New Yorkers may need more than a driver’s license to board domestic flights

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NEW YORK — New York travelers may soon have to carry more than their licenses to get through airport security thanks to a 10-year-old act aimed at fighting terrorism.

New York State licenses don't yet meet the requirements for the Real ID Act.  Passed in 2005, the final portion of the act could go into effect as soon as next year. Meaning New York State residents would need more than their state-issued ID's to get on a plane.

"Normally I just carry a normal state ID and that's it. I figured that's enough," Patrick Delisser said as he carried his kids and his carry-on through LaGuardia Airport Wednesday.

For now, Delisser and the rest of us New Yorkers are OK just carrying our licenses for domestic flights.

But starting next year, we may have to carry more than just a New York ID to get through airport security.

Many are worried it could make traveling a painful ordeal.

"Probably more confusion and more of a cluster than it is even now," said a traveler who asked we only refer to her as "MK."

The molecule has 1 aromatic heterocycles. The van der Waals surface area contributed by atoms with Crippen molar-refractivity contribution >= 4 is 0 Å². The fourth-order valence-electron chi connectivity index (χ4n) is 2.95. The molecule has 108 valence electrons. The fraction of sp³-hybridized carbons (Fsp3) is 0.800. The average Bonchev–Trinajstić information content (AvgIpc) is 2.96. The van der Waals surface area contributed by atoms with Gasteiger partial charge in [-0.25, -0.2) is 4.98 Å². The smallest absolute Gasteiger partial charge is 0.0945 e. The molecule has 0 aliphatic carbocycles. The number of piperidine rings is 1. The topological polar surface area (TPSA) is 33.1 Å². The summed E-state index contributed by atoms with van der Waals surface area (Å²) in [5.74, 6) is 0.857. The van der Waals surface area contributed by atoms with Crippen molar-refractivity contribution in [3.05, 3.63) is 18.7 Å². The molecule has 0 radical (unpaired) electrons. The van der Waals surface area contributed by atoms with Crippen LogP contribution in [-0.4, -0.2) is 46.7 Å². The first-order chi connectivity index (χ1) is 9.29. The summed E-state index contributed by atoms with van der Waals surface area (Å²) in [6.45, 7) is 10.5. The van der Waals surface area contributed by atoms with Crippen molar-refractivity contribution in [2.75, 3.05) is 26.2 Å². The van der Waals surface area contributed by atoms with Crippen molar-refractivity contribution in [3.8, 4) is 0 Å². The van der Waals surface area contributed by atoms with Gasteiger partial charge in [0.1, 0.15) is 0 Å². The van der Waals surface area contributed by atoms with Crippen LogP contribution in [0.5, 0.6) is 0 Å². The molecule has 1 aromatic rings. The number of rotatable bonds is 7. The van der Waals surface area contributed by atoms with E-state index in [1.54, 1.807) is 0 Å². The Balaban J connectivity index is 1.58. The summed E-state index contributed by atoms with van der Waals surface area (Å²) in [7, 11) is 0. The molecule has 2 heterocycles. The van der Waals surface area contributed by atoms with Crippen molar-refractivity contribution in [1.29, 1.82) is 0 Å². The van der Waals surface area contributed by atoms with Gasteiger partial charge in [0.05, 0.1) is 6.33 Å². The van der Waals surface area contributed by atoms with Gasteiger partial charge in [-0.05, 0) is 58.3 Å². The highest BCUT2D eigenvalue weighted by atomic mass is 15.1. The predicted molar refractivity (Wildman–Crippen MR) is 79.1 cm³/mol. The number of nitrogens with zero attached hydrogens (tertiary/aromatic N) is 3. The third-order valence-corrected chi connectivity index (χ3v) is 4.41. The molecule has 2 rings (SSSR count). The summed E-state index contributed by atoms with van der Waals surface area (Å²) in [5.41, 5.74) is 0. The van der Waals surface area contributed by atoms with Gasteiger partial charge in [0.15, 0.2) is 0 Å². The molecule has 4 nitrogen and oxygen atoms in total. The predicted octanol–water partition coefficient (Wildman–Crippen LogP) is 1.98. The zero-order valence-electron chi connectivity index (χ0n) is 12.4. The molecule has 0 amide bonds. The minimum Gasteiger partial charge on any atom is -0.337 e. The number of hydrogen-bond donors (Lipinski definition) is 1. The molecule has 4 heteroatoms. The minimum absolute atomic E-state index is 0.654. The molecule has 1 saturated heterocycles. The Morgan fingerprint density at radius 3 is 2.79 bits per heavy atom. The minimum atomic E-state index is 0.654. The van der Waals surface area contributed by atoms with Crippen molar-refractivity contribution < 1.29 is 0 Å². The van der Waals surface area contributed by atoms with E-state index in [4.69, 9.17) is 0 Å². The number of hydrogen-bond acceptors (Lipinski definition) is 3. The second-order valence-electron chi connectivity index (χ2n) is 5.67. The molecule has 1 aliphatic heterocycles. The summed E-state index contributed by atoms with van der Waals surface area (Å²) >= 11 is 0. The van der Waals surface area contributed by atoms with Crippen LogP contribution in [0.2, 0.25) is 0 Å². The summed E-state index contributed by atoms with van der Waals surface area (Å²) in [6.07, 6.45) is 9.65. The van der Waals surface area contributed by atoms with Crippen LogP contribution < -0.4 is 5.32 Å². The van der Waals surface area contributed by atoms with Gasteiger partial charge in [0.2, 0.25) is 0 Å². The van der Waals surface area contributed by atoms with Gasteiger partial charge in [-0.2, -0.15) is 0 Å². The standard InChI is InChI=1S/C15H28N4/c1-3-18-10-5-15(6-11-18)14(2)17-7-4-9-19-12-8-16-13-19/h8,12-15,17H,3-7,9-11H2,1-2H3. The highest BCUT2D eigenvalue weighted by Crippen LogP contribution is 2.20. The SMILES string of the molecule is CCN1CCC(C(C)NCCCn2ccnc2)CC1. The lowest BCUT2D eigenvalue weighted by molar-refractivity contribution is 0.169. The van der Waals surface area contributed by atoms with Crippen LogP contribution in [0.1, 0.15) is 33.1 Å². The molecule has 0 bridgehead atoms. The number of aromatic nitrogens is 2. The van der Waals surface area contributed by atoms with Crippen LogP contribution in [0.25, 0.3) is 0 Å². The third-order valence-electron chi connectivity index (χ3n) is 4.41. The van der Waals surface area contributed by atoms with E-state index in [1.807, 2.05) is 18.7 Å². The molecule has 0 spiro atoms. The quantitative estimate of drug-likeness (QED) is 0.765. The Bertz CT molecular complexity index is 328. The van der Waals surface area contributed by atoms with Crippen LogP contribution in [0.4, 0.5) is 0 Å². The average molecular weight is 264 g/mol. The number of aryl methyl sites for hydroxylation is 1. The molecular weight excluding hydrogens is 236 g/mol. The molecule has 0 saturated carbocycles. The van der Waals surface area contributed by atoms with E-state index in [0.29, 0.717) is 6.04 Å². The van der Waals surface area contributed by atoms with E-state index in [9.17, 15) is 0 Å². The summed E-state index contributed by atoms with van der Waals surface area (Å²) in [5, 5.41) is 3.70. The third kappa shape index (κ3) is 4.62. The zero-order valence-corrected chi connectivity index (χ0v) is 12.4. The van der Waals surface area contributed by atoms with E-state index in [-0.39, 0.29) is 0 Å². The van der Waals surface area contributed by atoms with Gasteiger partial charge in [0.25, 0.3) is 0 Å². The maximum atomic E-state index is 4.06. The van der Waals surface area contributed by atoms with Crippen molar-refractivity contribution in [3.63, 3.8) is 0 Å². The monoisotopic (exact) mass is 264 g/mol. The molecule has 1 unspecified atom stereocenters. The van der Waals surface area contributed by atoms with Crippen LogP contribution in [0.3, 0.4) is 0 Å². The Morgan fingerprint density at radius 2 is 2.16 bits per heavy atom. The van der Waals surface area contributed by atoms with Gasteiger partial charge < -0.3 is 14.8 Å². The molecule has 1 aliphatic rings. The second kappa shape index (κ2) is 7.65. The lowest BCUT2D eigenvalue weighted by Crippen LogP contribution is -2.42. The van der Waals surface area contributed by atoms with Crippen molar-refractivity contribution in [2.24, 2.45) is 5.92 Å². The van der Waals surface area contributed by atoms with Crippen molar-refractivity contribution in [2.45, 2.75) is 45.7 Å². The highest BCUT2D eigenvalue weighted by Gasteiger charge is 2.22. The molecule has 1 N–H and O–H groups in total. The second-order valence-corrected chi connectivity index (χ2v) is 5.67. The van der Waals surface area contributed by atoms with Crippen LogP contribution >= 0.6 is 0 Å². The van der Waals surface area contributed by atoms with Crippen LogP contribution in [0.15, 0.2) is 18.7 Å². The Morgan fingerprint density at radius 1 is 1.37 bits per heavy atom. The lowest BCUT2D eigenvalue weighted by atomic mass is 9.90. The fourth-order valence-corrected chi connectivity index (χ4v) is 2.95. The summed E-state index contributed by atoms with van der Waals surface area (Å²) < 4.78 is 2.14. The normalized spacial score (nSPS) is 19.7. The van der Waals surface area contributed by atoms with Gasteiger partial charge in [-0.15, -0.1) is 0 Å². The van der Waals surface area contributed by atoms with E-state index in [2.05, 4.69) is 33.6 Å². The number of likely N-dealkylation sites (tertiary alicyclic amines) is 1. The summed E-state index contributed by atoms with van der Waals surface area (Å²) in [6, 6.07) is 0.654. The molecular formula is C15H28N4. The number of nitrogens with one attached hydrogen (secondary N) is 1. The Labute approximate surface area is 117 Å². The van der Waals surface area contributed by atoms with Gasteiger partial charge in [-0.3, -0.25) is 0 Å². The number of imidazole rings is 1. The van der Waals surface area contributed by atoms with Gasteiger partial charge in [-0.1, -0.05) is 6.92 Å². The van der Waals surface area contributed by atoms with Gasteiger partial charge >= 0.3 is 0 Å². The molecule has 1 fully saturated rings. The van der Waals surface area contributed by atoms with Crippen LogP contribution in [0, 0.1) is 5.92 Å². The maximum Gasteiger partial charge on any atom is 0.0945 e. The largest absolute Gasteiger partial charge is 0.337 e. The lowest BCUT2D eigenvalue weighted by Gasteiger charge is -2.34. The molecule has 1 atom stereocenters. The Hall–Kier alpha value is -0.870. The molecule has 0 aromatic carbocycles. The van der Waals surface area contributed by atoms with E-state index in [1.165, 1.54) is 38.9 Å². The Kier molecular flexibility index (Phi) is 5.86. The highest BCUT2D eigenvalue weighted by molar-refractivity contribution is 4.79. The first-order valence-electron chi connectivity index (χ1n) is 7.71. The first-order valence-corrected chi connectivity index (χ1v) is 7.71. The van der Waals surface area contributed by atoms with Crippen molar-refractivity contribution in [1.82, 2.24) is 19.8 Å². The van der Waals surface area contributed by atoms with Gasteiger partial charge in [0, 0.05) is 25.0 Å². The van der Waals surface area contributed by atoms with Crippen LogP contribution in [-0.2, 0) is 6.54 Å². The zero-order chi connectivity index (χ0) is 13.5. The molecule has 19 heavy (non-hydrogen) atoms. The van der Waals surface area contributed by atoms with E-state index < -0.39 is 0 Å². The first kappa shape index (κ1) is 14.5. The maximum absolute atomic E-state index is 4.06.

New York is one of four states -- Louisiana, Minnesota, and New Hampshire are the others -- that either don't meet the requirements for the Department of Homeland Security Real ID Act or hasn't been approved for an extension.

Enforcement could go into effect as early as next year, meaning New Yorkers would need a second form of ID like a birth certificate or a passport to get through security.

"Traveling with your passport and your license is kind of like all of your identification in the whole world on you at one time," MK said. "So if something happens you're like, 'Oh yeah, there's no way to identify me because I just lost it all.'"

New York changed its license in 2013, making it one of the most secure in the country, but the problem seems to be in the application process. The state filed for an extension that would last until at least 2020.

"We have no reason to believe that any New Yorker will have a problem using their current state-issued ID card to get on a plane come January 2016," said Case McNulty, with the Department of Motor Vehicles.

DHS said  they'll give travelers ample notice before they start enforcing the rules.

But Delisser says he'll probably keep an extra form of ID in his wallet the next time he travels just in case.

If you're worried about getting stuck at security and don't want to carry an extra card or your passport, New York State does offer an enhanced drivers license, or EDL, that meets the Real ID Act requirements. That ID costs $30 more than a normal license and has a more in depth application process.

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